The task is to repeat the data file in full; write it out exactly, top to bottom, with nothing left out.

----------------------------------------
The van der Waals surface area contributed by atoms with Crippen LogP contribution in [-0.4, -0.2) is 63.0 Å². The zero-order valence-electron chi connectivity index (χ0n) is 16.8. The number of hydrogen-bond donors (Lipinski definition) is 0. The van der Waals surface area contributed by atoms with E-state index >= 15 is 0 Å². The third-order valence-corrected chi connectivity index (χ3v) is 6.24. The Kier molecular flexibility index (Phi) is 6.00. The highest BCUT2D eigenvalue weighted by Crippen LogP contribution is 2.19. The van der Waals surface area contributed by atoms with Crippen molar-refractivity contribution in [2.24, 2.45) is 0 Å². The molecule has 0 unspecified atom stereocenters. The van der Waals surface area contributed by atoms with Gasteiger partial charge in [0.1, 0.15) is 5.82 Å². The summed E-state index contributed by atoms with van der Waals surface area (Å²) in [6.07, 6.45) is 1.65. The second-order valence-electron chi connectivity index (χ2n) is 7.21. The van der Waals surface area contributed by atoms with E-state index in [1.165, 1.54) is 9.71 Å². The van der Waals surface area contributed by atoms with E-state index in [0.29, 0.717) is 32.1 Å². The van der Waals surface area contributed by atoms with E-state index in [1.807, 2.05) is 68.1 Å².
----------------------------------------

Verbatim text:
The van der Waals surface area contributed by atoms with Crippen LogP contribution in [-0.4, -0.2) is 63.0 Å². The zero-order valence-electron chi connectivity index (χ0n) is 16.8. The number of hydrogen-bond donors (Lipinski definition) is 0. The van der Waals surface area contributed by atoms with E-state index >= 15 is 0 Å². The third-order valence-corrected chi connectivity index (χ3v) is 6.24. The Kier molecular flexibility index (Phi) is 6.00. The highest BCUT2D eigenvalue weighted by Crippen LogP contribution is 2.19. The van der Waals surface area contributed by atoms with Crippen molar-refractivity contribution in [2.24, 2.45) is 0 Å². The molecule has 0 unspecified atom stereocenters. The van der Waals surface area contributed by atoms with Gasteiger partial charge in [0.1, 0.15) is 5.82 Å². The summed E-state index contributed by atoms with van der Waals surface area (Å²) in [6.07, 6.45) is 1.65. The second-order valence-electron chi connectivity index (χ2n) is 7.21. The van der Waals surface area contributed by atoms with E-state index in [1.165, 1.54) is 9.71 Å². The van der Waals surface area contributed by atoms with E-state index in [0.29, 0.717) is 32.1 Å². The van der Waals surface area contributed by atoms with E-state index in [1.807, 2.05) is 68.1 Å².